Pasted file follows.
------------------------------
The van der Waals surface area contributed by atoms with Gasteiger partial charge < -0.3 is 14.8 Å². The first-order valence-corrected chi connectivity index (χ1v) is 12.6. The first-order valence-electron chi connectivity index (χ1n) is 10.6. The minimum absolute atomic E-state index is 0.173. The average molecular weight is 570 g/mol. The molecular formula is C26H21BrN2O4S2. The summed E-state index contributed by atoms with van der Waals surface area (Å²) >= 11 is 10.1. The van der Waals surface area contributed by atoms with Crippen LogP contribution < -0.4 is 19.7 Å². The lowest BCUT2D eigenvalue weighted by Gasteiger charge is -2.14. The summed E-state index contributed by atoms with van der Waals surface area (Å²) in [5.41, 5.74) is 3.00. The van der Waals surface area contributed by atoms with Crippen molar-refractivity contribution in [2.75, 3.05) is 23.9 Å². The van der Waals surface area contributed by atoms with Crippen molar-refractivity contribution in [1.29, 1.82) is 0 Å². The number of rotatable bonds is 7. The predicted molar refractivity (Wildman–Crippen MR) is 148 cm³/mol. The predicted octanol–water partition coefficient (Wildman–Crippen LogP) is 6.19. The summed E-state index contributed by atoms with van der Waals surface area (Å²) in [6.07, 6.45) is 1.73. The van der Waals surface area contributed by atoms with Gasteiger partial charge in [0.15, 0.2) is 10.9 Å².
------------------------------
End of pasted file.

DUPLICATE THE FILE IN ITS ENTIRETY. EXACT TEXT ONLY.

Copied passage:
The van der Waals surface area contributed by atoms with Gasteiger partial charge < -0.3 is 14.8 Å². The first-order valence-corrected chi connectivity index (χ1v) is 12.6. The first-order valence-electron chi connectivity index (χ1n) is 10.6. The minimum absolute atomic E-state index is 0.173. The average molecular weight is 570 g/mol. The molecular formula is C26H21BrN2O4S2. The summed E-state index contributed by atoms with van der Waals surface area (Å²) >= 11 is 10.1. The van der Waals surface area contributed by atoms with Crippen LogP contribution < -0.4 is 19.7 Å². The lowest BCUT2D eigenvalue weighted by Gasteiger charge is -2.14. The summed E-state index contributed by atoms with van der Waals surface area (Å²) in [5.41, 5.74) is 3.00. The van der Waals surface area contributed by atoms with Crippen molar-refractivity contribution in [2.75, 3.05) is 23.9 Å². The van der Waals surface area contributed by atoms with Crippen molar-refractivity contribution in [1.29, 1.82) is 0 Å². The number of rotatable bonds is 7. The predicted molar refractivity (Wildman–Crippen MR) is 148 cm³/mol. The predicted octanol–water partition coefficient (Wildman–Crippen LogP) is 6.19. The summed E-state index contributed by atoms with van der Waals surface area (Å²) in [6.07, 6.45) is 1.73. The van der Waals surface area contributed by atoms with Gasteiger partial charge in [0.15, 0.2) is 10.9 Å².